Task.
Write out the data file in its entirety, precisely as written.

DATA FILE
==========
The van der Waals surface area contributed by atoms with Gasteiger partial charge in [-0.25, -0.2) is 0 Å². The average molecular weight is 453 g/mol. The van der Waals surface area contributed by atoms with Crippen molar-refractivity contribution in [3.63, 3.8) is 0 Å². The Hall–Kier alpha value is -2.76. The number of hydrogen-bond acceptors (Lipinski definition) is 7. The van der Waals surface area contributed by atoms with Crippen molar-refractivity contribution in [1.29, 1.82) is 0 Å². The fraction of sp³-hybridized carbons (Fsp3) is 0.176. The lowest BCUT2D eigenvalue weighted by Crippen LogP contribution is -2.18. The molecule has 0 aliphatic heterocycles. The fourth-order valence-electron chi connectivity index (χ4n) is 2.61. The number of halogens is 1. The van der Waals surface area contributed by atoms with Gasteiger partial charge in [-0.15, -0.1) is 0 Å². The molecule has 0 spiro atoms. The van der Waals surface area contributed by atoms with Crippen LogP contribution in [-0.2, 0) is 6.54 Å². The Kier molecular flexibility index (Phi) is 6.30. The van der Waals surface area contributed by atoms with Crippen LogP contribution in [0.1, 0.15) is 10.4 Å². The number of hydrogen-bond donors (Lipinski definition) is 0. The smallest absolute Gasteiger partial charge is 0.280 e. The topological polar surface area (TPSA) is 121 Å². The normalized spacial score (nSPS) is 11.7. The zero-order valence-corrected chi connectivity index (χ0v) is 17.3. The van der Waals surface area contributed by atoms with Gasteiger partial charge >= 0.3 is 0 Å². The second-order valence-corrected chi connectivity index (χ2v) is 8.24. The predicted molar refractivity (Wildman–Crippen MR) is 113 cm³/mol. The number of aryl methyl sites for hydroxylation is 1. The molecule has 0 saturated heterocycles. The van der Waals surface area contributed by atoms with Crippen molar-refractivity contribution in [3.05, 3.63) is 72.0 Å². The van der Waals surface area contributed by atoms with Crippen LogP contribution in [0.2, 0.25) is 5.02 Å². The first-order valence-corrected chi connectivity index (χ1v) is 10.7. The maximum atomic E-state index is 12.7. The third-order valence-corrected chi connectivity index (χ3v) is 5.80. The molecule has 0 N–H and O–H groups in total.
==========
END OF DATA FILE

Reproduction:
The van der Waals surface area contributed by atoms with Gasteiger partial charge in [-0.25, -0.2) is 0 Å². The average molecular weight is 453 g/mol. The van der Waals surface area contributed by atoms with Crippen molar-refractivity contribution in [3.63, 3.8) is 0 Å². The Hall–Kier alpha value is -2.76. The number of hydrogen-bond acceptors (Lipinski definition) is 7. The van der Waals surface area contributed by atoms with Crippen molar-refractivity contribution in [1.29, 1.82) is 0 Å². The fraction of sp³-hybridized carbons (Fsp3) is 0.176. The lowest BCUT2D eigenvalue weighted by Crippen LogP contribution is -2.18. The molecule has 0 aliphatic heterocycles. The fourth-order valence-electron chi connectivity index (χ4n) is 2.61. The number of halogens is 1. The van der Waals surface area contributed by atoms with Gasteiger partial charge in [-0.15, -0.1) is 0 Å². The molecule has 0 spiro atoms. The van der Waals surface area contributed by atoms with Crippen LogP contribution in [-0.2, 0) is 6.54 Å². The Kier molecular flexibility index (Phi) is 6.30. The van der Waals surface area contributed by atoms with Crippen LogP contribution in [0.1, 0.15) is 10.4 Å². The number of hydrogen-bond donors (Lipinski definition) is 0. The smallest absolute Gasteiger partial charge is 0.280 e. The topological polar surface area (TPSA) is 121 Å². The normalized spacial score (nSPS) is 11.7. The zero-order valence-corrected chi connectivity index (χ0v) is 17.3. The van der Waals surface area contributed by atoms with Gasteiger partial charge >= 0.3 is 0 Å². The second-order valence-corrected chi connectivity index (χ2v) is 8.24. The predicted molar refractivity (Wildman–Crippen MR) is 113 cm³/mol. The number of aryl methyl sites for hydroxylation is 1. The molecule has 0 saturated heterocycles. The van der Waals surface area contributed by atoms with Crippen molar-refractivity contribution in [3.05, 3.63) is 72.0 Å². The van der Waals surface area contributed by atoms with Crippen LogP contribution in [0.2, 0.25) is 5.02 Å². The first-order valence-corrected chi connectivity index (χ1v) is 10.7. The maximum atomic E-state index is 12.7. The third-order valence-corrected chi connectivity index (χ3v) is 5.80. The molecule has 0 N–H and O–H groups in total.